Full trial needed to settle Red House issues – CJ

-Cheddi Jagan Research Centre can remain in the interim

The sign for the CJRCI being restored at Red House after it was torn down. (December 2016 / Keno George/Stabroek News file photo)

Acting Chief Justice, Roxane George SC, yesterday ordered that the Cheddi Jagan Research Centre Inc (CJRCI) be allowed occupancy of historic Red House and the enjoyment of the status quo, until a full trial to determine its challenge to Government’s revocation of its lease.

The government had been seeking to oust the CJRCI from the location at the end of last year.

At an in-chamber hearing at the High Court yesterday morning, Justice George noted that the issues to be resolved in the case, could not be determined through interlocutory hearings.

To this end, the Chief Justice ruled that the status quo be preserved in the interim, thereby issuing an interlocutory conservatory order which the Government had previously undertaken to comply with. 

On December 30 last, CJRCI secured an order from the court against the government’s revocation of its lease.

The conservatory order operated to freeze the government’s instruction that the High Street premises be vacated the very next day.

The order prevents and restrains the government and its agents from evicting the CJRCI or its agents from Red House on High Street,  or in any manner whatsoever interfering with their occupation or peaceful and quiet enjoyment of the property, until the hearing and determination of the case, or until further order from the court.

Additionally, the order prevents the Government from removing any documents, photographs, artifacts, souvenirs, furniture, fixtures and fittings, appliances and/or any other movable property from the premises, until the matter has been heard or unless the court orders otherwise.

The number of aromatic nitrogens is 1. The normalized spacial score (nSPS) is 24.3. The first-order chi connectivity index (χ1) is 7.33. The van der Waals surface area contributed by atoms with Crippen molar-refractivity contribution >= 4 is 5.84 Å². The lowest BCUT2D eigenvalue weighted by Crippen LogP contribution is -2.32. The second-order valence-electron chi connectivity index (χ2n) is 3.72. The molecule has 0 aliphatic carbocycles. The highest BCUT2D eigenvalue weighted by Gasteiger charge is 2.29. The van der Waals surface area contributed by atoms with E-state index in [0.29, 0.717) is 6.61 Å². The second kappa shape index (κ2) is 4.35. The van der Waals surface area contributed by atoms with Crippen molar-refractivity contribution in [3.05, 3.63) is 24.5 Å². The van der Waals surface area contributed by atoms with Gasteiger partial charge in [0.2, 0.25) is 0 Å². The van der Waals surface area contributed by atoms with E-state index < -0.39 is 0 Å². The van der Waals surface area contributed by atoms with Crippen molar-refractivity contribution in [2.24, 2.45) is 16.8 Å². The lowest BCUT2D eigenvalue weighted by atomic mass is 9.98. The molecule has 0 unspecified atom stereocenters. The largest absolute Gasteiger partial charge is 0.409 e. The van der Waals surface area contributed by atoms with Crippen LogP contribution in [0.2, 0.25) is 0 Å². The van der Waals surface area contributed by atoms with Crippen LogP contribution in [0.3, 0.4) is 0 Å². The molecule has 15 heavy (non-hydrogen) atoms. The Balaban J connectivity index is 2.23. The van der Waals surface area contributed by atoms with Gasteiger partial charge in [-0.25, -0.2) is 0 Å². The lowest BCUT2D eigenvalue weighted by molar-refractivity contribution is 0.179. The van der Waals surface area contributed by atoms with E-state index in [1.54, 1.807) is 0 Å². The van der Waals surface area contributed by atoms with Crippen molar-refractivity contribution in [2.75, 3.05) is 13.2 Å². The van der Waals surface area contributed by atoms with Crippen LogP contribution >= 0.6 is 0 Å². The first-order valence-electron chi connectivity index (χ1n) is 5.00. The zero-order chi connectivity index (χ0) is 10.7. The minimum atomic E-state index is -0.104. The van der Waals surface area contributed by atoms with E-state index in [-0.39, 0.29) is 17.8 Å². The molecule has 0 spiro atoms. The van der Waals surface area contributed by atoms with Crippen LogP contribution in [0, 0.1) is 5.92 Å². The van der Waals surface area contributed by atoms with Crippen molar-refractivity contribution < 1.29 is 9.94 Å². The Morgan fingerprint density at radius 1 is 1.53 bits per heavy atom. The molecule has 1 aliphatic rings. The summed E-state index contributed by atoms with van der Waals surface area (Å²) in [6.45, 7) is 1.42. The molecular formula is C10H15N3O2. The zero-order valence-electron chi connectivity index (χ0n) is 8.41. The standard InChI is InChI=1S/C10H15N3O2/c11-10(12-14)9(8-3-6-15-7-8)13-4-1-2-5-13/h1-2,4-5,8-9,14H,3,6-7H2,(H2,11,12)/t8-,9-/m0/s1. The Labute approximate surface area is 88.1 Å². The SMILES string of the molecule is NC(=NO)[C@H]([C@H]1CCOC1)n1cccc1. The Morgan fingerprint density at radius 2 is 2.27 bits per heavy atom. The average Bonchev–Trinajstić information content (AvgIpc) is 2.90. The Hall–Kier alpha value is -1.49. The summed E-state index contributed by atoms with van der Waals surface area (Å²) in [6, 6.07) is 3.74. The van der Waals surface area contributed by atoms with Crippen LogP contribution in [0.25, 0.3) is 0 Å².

The plaintiff CJRCI was ordered to file its statement of claim within the next 21 days and directed the respondent Attorney General for the Government and the Commissioner of Lands and Surveys to file their response within 21 days thereafter.

The matter was ordered to take its normal course.

Attorney General (AG) Basil Williams SC, had previously argued during interlocutory hearings, that the court had no jurisdiction to hear the case, and that the CJRCI’s claim should be dismissed and that they should be ejected from possession.

At a March 24 hearing, however, the court had ruled that it did have jurisdiction to hear the case. After that ruling, Williams had said it “in effect means that the president has no immunity.”

Williams at that time had reminded that it was the applicants who said they believed the revocation was ordered by President David Granger. He argued that if this was their belief, they ought not to have brought any civil proceedings against the president since he is a sitting president, and has performed an act pursuant to the functions of his office.

Williams had argued that a sitting president has immunity under Article 182 of the Constitution.

Noting the applicant’s lawsuit against the Commissioner of Lands and Surveys, the AG had said that any action taken by that Commissioner is under the authority of the president.

According to Williams, to move against an act of the Commissioner of Lands and Surveys is to, therefore, move against the president “through the backdoor.”